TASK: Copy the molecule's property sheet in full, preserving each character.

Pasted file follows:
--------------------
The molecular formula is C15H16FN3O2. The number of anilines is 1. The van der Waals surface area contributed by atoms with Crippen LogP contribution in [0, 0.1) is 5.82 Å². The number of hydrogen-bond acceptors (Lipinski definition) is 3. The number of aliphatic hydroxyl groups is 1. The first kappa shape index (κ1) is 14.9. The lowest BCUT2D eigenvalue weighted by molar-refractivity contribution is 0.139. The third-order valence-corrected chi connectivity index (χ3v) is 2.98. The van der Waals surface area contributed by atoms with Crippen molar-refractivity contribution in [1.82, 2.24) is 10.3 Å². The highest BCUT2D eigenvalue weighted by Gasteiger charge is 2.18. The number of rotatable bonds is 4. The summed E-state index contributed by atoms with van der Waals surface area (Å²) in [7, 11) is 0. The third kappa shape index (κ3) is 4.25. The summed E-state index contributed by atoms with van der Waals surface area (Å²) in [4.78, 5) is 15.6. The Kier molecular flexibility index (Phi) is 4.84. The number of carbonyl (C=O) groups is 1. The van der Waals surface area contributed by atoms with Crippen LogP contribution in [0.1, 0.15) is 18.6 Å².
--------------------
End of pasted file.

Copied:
The molecular formula is C15H16FN3O2. The number of anilines is 1. The van der Waals surface area contributed by atoms with Crippen LogP contribution in [0, 0.1) is 5.82 Å². The number of hydrogen-bond acceptors (Lipinski definition) is 3. The number of aliphatic hydroxyl groups is 1. The first kappa shape index (κ1) is 14.9. The lowest BCUT2D eigenvalue weighted by molar-refractivity contribution is 0.139. The third-order valence-corrected chi connectivity index (χ3v) is 2.98. The van der Waals surface area contributed by atoms with Crippen molar-refractivity contribution in [1.82, 2.24) is 10.3 Å². The highest BCUT2D eigenvalue weighted by Gasteiger charge is 2.18. The number of rotatable bonds is 4. The summed E-state index contributed by atoms with van der Waals surface area (Å²) in [7, 11) is 0. The third kappa shape index (κ3) is 4.25. The summed E-state index contributed by atoms with van der Waals surface area (Å²) in [4.78, 5) is 15.6. The Kier molecular flexibility index (Phi) is 4.84. The number of carbonyl (C=O) groups is 1. The van der Waals surface area contributed by atoms with Crippen LogP contribution in [0.1, 0.15) is 18.6 Å².